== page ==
Tories attack Labour's charade of spin manipulating spin doctors

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Downing Street "spin doctors" were accused last night of leaking the MI6 inquiry of Chris Patten and the "reprieve" for the royal yacht Britannia as a smokescreen to cover for a series of blows to Labour's image, including Robin Cook's affair with his secretary.

The Shadow Home Secretary, Sir Brian Mawhinney, accused the Prime Minister's press secretary, Alastair Campbell, and Peter Mandelson, the duty minister during the holiday period, of manipulating the press to stop the shine being taken off celebrations for Labour's first 100 days in office.

Sir Brian, the former Tory party chairman, alleged that the Downing Street information machine used press briefings about Britannia and the MI6 inquiry to take attention away from the series of blows to Labour's image.

He claimed that Downing Street feared the weekend newspapers would be dominated by the break-up of the Foreign Secretary's marriage, and that it would be damaging for the Government coming on top of the allegations against Labour figures in a suicide note by the Scottish MP Gordon McMaster, and the party's defeat in the Uxbridge by-election.

Downing Street was aware last week that details of Mr Cook's relationship with his secretary were about to break in the press on Sunday. Sir Brian said they used the briefings to stop the public coming to terms with the tarnished image of Labour in office.

"Robin Cook has been in the news this weekend and it is understandable they would want to deflect attention away from Mr Cook's private activities. That is the same Mr Cook who has been lecturing us on high ethical standards from this Labour government - we now know what new Labour ethics are starting to amount to," Sir Brian said on BBC radio.

"I think there is media manipulation going on precisely to deflect attention away from the Uxbridge by-election defeat, from the difficulties in the private lives of ministers, and the problems of Lord Simon, and the suspension of the Labour Party in Doncaster. All of these are stories which had they been related to the Conservative Party a few months ago would have been splashed from the top of the news to the bottom of the news, day in and day out."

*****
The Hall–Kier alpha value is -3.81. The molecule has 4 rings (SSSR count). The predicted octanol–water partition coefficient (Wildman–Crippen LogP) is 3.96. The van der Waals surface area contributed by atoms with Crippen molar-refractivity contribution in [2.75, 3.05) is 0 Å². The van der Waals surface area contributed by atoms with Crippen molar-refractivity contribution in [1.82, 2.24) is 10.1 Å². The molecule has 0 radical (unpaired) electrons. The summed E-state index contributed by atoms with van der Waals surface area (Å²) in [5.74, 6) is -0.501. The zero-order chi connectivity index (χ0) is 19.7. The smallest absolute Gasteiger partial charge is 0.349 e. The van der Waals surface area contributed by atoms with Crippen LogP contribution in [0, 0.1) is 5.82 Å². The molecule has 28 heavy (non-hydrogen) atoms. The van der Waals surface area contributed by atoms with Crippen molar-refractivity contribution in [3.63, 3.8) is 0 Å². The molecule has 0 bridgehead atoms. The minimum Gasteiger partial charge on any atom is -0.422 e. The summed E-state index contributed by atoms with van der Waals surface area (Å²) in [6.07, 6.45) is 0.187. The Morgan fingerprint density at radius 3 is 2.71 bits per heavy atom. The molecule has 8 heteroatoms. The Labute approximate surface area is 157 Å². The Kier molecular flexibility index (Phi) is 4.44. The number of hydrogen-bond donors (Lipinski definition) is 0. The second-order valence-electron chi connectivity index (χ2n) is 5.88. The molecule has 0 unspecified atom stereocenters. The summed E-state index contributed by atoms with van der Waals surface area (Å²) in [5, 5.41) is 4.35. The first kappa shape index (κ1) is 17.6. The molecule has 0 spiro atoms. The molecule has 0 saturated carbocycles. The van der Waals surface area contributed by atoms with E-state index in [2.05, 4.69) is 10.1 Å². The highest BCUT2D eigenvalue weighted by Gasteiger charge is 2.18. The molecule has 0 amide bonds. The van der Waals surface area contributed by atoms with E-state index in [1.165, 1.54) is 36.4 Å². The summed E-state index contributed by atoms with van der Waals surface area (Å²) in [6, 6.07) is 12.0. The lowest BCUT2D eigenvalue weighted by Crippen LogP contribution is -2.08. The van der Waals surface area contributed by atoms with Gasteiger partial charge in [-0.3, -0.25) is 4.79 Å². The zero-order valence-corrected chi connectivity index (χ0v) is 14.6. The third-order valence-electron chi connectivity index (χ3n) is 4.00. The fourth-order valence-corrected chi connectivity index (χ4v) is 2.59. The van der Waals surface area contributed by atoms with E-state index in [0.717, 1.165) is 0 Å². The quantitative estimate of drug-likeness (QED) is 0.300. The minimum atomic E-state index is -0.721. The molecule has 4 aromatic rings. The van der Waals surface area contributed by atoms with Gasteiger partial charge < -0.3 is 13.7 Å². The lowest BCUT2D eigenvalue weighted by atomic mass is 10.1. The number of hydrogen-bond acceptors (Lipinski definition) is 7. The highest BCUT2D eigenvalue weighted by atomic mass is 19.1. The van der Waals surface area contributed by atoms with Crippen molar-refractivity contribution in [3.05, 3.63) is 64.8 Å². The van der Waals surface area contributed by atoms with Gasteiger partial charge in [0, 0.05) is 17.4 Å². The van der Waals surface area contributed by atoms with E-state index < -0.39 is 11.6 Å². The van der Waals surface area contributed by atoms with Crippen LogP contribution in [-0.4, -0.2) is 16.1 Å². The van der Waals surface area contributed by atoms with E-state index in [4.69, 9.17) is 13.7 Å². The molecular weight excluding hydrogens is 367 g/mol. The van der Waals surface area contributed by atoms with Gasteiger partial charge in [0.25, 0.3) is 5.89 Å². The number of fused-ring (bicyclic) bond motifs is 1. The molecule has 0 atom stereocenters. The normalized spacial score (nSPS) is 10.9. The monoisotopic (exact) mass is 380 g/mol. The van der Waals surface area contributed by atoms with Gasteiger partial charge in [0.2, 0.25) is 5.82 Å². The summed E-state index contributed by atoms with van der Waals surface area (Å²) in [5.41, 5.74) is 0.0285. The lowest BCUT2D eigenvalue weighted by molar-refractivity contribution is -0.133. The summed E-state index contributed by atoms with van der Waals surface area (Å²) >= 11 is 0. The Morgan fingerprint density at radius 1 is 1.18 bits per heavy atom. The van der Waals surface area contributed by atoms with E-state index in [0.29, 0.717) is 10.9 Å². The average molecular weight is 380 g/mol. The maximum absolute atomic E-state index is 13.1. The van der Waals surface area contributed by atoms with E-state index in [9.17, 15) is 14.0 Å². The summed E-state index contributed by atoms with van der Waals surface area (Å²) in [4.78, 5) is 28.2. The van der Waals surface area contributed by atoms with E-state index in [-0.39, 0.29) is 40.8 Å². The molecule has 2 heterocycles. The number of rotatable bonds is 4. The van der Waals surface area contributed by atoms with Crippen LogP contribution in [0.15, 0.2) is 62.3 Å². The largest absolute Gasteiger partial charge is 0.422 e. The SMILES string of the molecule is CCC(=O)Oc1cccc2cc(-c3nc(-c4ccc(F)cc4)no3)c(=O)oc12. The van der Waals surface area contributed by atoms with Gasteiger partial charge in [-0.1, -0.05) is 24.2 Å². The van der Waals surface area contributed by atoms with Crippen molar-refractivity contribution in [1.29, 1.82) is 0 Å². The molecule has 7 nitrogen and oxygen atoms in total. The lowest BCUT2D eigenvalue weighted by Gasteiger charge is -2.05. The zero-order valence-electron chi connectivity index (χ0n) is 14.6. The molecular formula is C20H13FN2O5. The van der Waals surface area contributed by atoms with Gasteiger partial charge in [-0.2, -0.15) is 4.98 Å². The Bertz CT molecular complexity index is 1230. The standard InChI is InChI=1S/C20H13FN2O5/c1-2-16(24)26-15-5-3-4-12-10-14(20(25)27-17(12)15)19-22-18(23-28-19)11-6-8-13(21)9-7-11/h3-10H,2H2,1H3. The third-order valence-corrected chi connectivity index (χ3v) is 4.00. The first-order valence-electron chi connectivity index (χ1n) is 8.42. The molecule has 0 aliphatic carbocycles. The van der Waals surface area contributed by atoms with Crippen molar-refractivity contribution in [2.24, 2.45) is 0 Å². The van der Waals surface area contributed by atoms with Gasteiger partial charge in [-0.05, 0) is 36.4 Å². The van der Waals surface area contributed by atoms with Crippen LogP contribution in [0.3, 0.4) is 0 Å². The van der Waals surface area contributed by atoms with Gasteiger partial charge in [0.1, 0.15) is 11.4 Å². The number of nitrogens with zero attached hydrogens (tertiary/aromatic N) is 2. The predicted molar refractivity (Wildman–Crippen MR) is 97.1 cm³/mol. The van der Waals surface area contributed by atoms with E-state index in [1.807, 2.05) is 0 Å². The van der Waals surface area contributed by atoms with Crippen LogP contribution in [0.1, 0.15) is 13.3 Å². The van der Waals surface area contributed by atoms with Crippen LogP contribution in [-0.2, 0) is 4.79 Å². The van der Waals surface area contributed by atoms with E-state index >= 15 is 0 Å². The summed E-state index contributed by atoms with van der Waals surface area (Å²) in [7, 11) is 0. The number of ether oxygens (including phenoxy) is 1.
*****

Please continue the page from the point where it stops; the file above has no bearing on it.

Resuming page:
Mr Mandelson, Minister Without Portfolio, is due to host a press conference on Friday with John Prescott, the Deputy Prime Minister, at Labour's Millbank campaign headquarters, and the Tories believe Downing Street feared it would be tarnished.

Defence ministers had no knowledge of the so-called "reprieve" for the royal yacht until they read it in the Sunday newspapers. They were dismayed by reports of a plan to carry out a pounds 50m refit and feared they were being "bounced" into the decision and, as reported exclusively in yesterday's Independent, angrily denied that any decision had been taken.

Downing Street yesterday confirmed that the refit was merely one of the options, although Mr Mandelson had appeared on Sunday to give it his backing.

In a further unusual development, Downing Street yesterday also said police had not been called into the inquiry into the allegations surrounding Mr Patten, leaving the threat of prosecution of the former Governor of Hong Kong, as reported in Sunday newspapers, looking overstated.

The Sunday newspapers were briefed that MI6 was investigating a possible breach of the Official Secrets Act involving Mr Patten. The Foreign Office refused to comment, but Downing Street sources freely confirmed the reports were true and Mr Mandelson confirmed the existence of an MI6 inquiry on BBC radio.

The briefing was seen by the Tories as confirmation of the way the party machine has taken over No 10 press office since Mr Mandelson and Mr Campbell arrived. They have merged the briefings on government and party business, and are keeping a check on the other press offices around Whitehall. It has coincided with the departure of at least three chief press officers, which some civil servants see as further evidence of Downing Street taking a grip of the government information machine around Whitehall.

The first to go was Jill Rutter, who left the Treasury last week after clashes with the special political advisers to the Chancellor, complaining it was like Princess Diana, with "three in a marriage". Andy Wood, chief press officer at the Northern Ireland Office for 14 years, stepped down and went on leave last Thursday.

It was also announced that Liz Drummond, chief press officer at the Scottish Office, is leaving next month, when the party and government machines will be campaigning for a "yes" vote in the referendums in Scotland and Wales.

The press officers are said to have gone amicably but civil servants have described it as being like "a night of the long knives". Downing Street under John Major was forbidden to brief on party business. His last press secretary, Jonathan Haslam, a career civil servant, was moved after the election to the Department of Education and Employment as director of information.